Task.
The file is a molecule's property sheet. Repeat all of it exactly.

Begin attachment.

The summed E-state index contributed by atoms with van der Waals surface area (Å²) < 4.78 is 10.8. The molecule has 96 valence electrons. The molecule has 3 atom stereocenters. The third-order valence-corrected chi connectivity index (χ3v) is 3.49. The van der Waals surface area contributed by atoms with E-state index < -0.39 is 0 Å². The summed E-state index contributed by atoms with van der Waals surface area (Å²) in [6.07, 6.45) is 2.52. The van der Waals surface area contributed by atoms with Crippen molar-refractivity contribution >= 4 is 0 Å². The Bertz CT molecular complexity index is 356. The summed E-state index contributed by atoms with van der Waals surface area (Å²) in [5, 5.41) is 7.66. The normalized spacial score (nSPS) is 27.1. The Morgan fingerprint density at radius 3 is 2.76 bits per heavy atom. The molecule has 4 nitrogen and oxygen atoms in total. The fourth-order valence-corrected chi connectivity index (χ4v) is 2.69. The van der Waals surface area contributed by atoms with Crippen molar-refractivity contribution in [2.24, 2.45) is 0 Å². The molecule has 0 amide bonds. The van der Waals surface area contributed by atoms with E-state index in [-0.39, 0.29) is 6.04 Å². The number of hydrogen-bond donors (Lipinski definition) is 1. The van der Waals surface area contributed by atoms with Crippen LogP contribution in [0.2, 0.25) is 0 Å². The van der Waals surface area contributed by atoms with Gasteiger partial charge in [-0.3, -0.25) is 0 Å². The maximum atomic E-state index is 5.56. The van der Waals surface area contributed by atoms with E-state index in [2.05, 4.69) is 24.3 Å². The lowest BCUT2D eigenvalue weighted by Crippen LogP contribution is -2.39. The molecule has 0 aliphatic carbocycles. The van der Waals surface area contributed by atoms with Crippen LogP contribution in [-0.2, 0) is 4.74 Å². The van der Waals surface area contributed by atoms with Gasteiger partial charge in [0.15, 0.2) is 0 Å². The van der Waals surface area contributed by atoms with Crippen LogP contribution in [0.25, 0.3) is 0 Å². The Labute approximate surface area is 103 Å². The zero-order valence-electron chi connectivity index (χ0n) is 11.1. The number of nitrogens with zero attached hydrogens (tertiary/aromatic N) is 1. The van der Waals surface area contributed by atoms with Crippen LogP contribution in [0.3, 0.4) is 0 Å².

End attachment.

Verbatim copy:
The summed E-state index contributed by atoms with van der Waals surface area (Å²) < 4.78 is 10.8. The molecule has 96 valence electrons. The molecule has 3 atom stereocenters. The third-order valence-corrected chi connectivity index (χ3v) is 3.49. The van der Waals surface area contributed by atoms with E-state index < -0.39 is 0 Å². The summed E-state index contributed by atoms with van der Waals surface area (Å²) in [6.07, 6.45) is 2.52. The van der Waals surface area contributed by atoms with Crippen molar-refractivity contribution >= 4 is 0 Å². The Bertz CT molecular complexity index is 356. The summed E-state index contributed by atoms with van der Waals surface area (Å²) in [5, 5.41) is 7.66. The normalized spacial score (nSPS) is 27.1. The Morgan fingerprint density at radius 3 is 2.76 bits per heavy atom. The molecule has 4 nitrogen and oxygen atoms in total. The fourth-order valence-corrected chi connectivity index (χ4v) is 2.69. The van der Waals surface area contributed by atoms with Crippen molar-refractivity contribution in [2.24, 2.45) is 0 Å². The molecule has 0 amide bonds. The van der Waals surface area contributed by atoms with E-state index in [-0.39, 0.29) is 6.04 Å². The number of hydrogen-bond donors (Lipinski definition) is 1. The van der Waals surface area contributed by atoms with Crippen LogP contribution in [0.2, 0.25) is 0 Å². The van der Waals surface area contributed by atoms with Gasteiger partial charge in [-0.3, -0.25) is 0 Å². The maximum atomic E-state index is 5.56. The van der Waals surface area contributed by atoms with E-state index in [2.05, 4.69) is 24.3 Å². The lowest BCUT2D eigenvalue weighted by Crippen LogP contribution is -2.39. The molecule has 0 aliphatic carbocycles. The van der Waals surface area contributed by atoms with Crippen LogP contribution in [-0.2, 0) is 4.74 Å². The van der Waals surface area contributed by atoms with Gasteiger partial charge in [0.15, 0.2) is 0 Å². The van der Waals surface area contributed by atoms with Crippen LogP contribution in [0.25, 0.3) is 0 Å². The Labute approximate surface area is 103 Å². The zero-order valence-electron chi connectivity index (χ0n) is 11.1. The number of nitrogens with zero attached hydrogens (tertiary/aromatic N) is 1. The van der Waals surface area contributed by atoms with Crippen LogP contribution in [0.3, 0.4) is 0 Å².